That is for one old man, living alone, who has about all he needs in the way of possessions and doesn't buy many new things or take extravagant trips or contribute all that much to the Democrats or other objects of charity.
In his hopeful dystopian story, "To the Chicago Abyss" (1949), Ray Bradbury's crazy-old-man protagonist will help restore civilization by remembering the junk products of "a race-track civilization that ran last over a precipice": i.e., ours. Bradbury challenges us with an intriguing paradoxical conceit we might call homeopathic: his unlikely hero feeds the survivors the words for the "clamored-after [...] absurd [... products] of a never never-ending river of robots and robot-mad owners." The recovery of civilization will require lusting after the lost materialist crap whose production and consumption had doomed civilization.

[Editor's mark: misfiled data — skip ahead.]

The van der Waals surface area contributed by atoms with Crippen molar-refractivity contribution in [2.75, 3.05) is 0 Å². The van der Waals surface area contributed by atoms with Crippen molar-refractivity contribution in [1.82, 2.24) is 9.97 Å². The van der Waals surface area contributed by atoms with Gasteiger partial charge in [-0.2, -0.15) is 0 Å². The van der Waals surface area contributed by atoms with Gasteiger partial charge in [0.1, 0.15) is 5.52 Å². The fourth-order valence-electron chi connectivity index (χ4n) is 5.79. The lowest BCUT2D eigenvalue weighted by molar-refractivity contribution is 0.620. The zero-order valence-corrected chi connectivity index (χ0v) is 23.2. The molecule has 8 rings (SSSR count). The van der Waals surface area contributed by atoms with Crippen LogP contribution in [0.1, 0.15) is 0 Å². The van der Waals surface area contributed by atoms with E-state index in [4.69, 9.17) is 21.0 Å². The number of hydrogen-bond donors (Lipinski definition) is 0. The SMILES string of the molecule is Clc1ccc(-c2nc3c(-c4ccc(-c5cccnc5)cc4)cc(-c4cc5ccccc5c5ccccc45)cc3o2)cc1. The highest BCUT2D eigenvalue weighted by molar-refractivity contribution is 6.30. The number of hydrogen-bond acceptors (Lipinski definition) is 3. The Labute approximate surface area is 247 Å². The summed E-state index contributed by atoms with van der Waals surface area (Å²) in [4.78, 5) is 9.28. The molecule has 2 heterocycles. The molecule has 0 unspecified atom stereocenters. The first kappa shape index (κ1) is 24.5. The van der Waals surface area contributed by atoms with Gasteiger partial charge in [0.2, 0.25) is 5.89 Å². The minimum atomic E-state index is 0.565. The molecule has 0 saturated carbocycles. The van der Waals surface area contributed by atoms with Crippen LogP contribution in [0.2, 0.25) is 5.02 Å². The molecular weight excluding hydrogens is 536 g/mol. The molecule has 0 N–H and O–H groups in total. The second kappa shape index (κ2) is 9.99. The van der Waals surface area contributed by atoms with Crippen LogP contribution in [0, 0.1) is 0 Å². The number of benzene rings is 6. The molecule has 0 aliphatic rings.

As I said, it's a hopeful story, relatively speaking. Looking at the crap being shoved my way without my asking — looking at the waste of all that paper and time and energy — I suspect another couple generations will be time enough for us to run out over that precipice.
This is the way the world ends;
this is the way the world ends:
not with a bang or a whimper,
but with a pitch and a hustle and an inundation of ads.(And with mild apologies to T. S. Eliot)